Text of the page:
Adams, who has tracked thousands of seabirds at sea, hypothesizes that seabirds will change their flight behavior in response to differing concentrations of dimethyl sulfide. Areas with high concentrations of DMS likely have a healthy food web, including minuscule plants and animals that transfer the energy of the sun through the marine food chain to larger predators like fish, seabirds and marine mammals. Together, the DMS sensor and peer-to-peer network tag will allow Adams and his colleagues to better understand how the ocean environment influences seabird navigation, movement, and foraging. A strong link between DMS and seabird behavior could aid in the identification and conservation of key seabird habitats and assist with marine spatial planning for offshore renewable energy.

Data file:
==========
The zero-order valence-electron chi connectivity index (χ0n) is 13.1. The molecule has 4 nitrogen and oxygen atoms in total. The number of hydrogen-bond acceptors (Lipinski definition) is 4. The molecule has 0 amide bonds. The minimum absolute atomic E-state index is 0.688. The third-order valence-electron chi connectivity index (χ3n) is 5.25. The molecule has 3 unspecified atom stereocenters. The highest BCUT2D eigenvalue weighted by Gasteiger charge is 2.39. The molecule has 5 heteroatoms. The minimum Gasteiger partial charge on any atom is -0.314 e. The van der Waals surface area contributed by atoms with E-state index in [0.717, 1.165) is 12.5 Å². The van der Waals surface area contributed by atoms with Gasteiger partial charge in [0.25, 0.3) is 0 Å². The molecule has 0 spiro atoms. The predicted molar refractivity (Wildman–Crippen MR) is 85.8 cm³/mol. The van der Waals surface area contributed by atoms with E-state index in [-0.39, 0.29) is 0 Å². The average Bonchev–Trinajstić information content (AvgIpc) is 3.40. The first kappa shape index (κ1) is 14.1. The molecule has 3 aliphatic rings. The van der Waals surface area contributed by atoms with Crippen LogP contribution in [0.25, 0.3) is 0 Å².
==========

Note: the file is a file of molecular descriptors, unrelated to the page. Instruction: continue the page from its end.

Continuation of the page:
In the future, De La Cruz hopes to combine the new GPS tag technology developed with NASA with another USGS-NASA product: a tiny, 3-D printed battery developed in collaboration with Eben Paxton of the USGS Pacific Island Ecosystems Research Center. This technology would allow engineers to create their own battery design and produce their own device, rather than relying on preexisting parts. Perhaps someday, researchers will generate batteries so compact that they could fit on an insect. Results from this battery project bring De La Cruz’s goal to decrease the size of GPS tags closer to reality.
With the new, miniature tags and networking technology, biologists and ecologists throughout the world can conduct more reliable research studies on wildlife in diverse ecosystems. From inland marshes to the open waters of the ocean, scientists will be able to learn more about the earth’s unique environment — with some help from the wildlife.
This project is headed by NASA and the USGS Western Ecological Research Center, and funded by the USGS Innovation Center. Other partners include the Monterey Bay Aquarium, California Department of Fish and Wildlife, Sea Mammal Research Unit, Oregon State University, the University of California, Santa Cruz, and the University of California, Davis.